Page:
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Credit: WHS Flickr

On 23 May, OCHA’s Emergency Services Branch (ESB) held two highly successful side events during the World Humanitarian Summit in Istanbul, Turkey.

 

The first event“Quality Response by Certified International Teams” – was co-hosted by the INSARAG Secretariat and the World Health Organization (WHO) as the Emergency Medical Team (EMT) Lead.  The event focused on the value of a standard-setting approach to response, a model used by both urban search and rescue teams and medical teams. The Side Event featured presentations from senior representatives of INSARAG, WHO, the European Union and the Government of Colombia. The panel led an engaging discussion with the 60 attendees from 24 countries and international organizations.

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Credit: FCSS

Three main points were echoed throughout the event:

  1. There are clear advantages to a standard-setting approach and common methodology for response teams, for both technical and operational mechanisms. This serves as a common reference for preparedness and response activities, enabling more effective delivery of assistance in disasters.
  2. Continued collaboration and support to the dissemination and adoption of the standards and methodology at the regional, national and local levels. Geographical proximity plays a critical role in the ability of teams to move quickly to assist a disaster-affected area and the first response is the local response. The experience of the global community can be drawn upon to support strengthening national efforts, recognizing that the primary responsibility lies with the national authorities. Basing these capacity-building activities on internationally recognized methodology facilitates the interoperability between national and international teams, but this needs to be done in a manner that empowers the national authorities. Building national and local capacity is critical to move from delivering aid to ending need.
  3. Recognition that seamless integration of national and international response teams is critical. Interoperability between national, regional and international teams can only be achieved through a shared foundation of standards, methodology and experience that builds familiarity and trust. The approach in both preparedness and response must be one in which expertise and capacities are shared – it is a matter of cooperation, not of competition.
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Credit: FCSS

The INSARAG and EMT Initiatives have demonstrated their commitment to this model through efforts such as investing time and resources in disaster-prone countries, delivering programmes through a training-of-trainers model and supporting national adaptation of global methodology. The teams have proven the effectiveness of operating in this manner in many disasters, including, recently, the earthquakes in Nepal and Ecuador (a concrete example of the INSARAG and EMT collaboration in the Nepal or Ecuador responses should be included). The organizations involved in INSARAG and the EMT Initiative are committed to pursuing the on-going development and application of standards for response, recognizing that this level of professionalism in response can save lives.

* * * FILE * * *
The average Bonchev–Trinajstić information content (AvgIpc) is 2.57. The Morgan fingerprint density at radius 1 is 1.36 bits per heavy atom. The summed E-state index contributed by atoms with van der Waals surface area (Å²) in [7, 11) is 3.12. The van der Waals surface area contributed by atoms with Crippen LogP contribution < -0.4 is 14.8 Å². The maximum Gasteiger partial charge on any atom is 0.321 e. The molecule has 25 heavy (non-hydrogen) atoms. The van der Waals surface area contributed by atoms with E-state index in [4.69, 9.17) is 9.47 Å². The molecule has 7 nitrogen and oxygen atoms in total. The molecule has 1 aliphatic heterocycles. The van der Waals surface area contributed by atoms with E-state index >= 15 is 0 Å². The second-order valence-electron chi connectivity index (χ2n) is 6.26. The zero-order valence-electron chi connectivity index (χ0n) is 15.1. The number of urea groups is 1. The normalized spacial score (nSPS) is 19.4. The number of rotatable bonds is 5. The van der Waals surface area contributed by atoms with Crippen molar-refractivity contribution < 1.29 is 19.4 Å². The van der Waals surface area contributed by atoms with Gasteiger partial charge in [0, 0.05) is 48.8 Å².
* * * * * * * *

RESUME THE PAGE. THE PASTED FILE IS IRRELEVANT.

The second event – “Developing Common Humanitarian Civil-Military Coordination Standards” – was organized on behalf of the Consultative Group on Humanitarian Civil-Military Coordination under the Secretary-General’s call to ‘Uphold the Norms that Safeguard Humanity’. The Side Event, chaired by Ambassador Toni Frisch, the Consultative Group Chair, also benefited from the presence of Assistant Secretary-General and Deputy Emergency Relief Coordinator Kyung-wha Kang, as well as high-level panelists from the Core Humanitarian Standard Alliance, the British Red Cross, the Association of Austrian Peacekeepers and the National Disaster Risk Reduction and Management Council and the Office of Civil Defense of the Philippines.

The interactive panel discussion raised a number of very realistic and relevant questions. In essence, the panelists and audience welcomed the decision by the multi-stakeholder Consultative Group to develop Common Humanitarian Civil-Military Coordination Standards. It will ensure that good practice is agreed upon, understood and promoted. The building of trust was seen as particularly important in civil-military coordination and standard-setting. Another key element was the willingness of Member States and responding organizations to share lessons learned so that the response can be as efficient as possible, with the people in need truly being at its centre. It was felt equally important that lessons are learned collectively and that they are brought into systems and structures so as not to get lost with rotation of personnel.

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Credit: UN-CMCoord

This positive outcome enables the Consultative Group to move forward in the Standard development process in a confident manner. In the framework of the World Humanitarian Summit, a face-to-face meeting with stakeholders was organized to brainstorm the Common Standards process. A final draft document is expected to be presented to during the annual meeting of the Consultative Group during the Humanitarian Networks and Partnership Week in February 2017.